Gossen Digipro F GO 4033 Flash and Ambient Lightmeter
A high precision exposure meter with remarkably versatile functions, the Digipro F exceeds the requirements and demands of the professional photographer and the dedicated amateur shooting in both digital media and film-based cameras. Some of the unique features of this meter are: Flash measurement, using a cord or non corded, This meter is also compatible with most radio slave transmitters. Multiple flash calculation, digital read-out (LCD) in 1/10 steps, analog indication of the contrast in 1/2 step increments, storing in memory of values measured and preset, preprogramming of exposure corrections, recalling of all suitable shutter speed/ aperture combinations for a given reading, comprehensive range of frame speeds (fps) for CINE, incl. 25 and 30 fps (TV), automatic battery control, comfortable one hand operation.
- Brand: Gossen
- Model: GO 4033
- Dimensions: .65 pounds
Very accurate meter
Gossen meters don't have the bells and whistles of some others but one thing I trust them for is accuracy. I have tried other brands and have seen the inconsistency among them in their readings, up to 2 stops between the same model even.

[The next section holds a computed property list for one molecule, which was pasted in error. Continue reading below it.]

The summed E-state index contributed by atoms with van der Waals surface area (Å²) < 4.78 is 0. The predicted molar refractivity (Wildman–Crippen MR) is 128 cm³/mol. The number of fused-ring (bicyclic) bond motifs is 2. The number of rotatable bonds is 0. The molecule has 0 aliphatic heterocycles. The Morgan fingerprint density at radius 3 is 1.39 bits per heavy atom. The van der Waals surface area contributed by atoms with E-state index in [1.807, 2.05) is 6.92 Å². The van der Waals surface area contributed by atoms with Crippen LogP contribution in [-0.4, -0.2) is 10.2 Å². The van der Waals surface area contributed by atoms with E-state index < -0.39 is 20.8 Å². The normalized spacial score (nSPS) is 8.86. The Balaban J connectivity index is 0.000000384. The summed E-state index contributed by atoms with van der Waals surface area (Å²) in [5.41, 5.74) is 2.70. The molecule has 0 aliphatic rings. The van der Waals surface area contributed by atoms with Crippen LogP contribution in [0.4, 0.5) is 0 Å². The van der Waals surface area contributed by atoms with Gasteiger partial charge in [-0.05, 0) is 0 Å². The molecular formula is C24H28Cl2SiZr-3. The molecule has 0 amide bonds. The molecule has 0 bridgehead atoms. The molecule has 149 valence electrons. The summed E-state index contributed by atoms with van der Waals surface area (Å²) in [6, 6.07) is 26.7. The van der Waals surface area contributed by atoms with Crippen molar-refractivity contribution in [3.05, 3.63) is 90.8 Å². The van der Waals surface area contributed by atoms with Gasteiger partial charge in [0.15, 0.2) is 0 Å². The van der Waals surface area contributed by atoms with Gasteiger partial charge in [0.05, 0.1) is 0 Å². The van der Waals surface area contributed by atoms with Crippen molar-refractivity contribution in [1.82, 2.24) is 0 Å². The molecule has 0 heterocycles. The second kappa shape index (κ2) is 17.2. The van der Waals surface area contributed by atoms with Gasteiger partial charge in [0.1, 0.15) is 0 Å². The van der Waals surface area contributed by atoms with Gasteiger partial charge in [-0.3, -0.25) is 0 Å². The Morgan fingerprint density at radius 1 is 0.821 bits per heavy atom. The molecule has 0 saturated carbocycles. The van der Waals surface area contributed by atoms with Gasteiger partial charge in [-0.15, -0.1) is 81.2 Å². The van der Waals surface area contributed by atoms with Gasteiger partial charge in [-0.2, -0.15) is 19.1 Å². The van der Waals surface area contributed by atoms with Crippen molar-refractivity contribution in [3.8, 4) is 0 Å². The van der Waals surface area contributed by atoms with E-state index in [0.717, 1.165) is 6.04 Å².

This model is an upgrade from my older gossen digi 6 flash meter as I wanted a swivel head, otherwise they are similar meters.
Another note is that even in this instant preview digital age for serious studio work a flash meter is still a must for studio work.
A Good All Around Meter
For a mid-priced meter, this is an excellent meter. Extraordinarily accurate, light weight and does what it's supposed to just as well as Kenko/ Minolta/ Sekonic.
Gossen is one of the oldest names in the business and they have been doing it right for an eon. It's measurements are right on with my Gossen Digi-Spot and my Broncolor FCM2. This Digipro is just easier to bring on location.
For the money, good
Gossen meters are best suited for outdoor photography, they are calibrated for 5500K daylight. It has been rumored that the japenese meters such as Sekonic and Minolta are calibrated at 3400K.
From my experience using both, I would suspect this is true.... differences can range from a little, to more than a stop....
I like everything about this meter, EXCEPT the ergonomics...to move the up /down button, which you use the most, you must cross your right thumb over to the opposite side of the meter. This is a great meter for a lefty, but not a righty. Hence the 3 stars. Its benefits IMO are, uses standard AA battery, very slim, easy to read numbers... it is really just an incident meter, as the spot meter reads 25 deg, which is not much of a "spot"...but might get you out of a jam at times...
The reliability for the money, can't be beat though.... But if you want ergonomics, the Sekonic dual spots, with their spin wheels are ideal, they fit the hand perfectly... and all the controls are where they should be.
Update: After some time with this meter, its readings became erratic. I no longer use the meter, it could have been a lemon, not sure....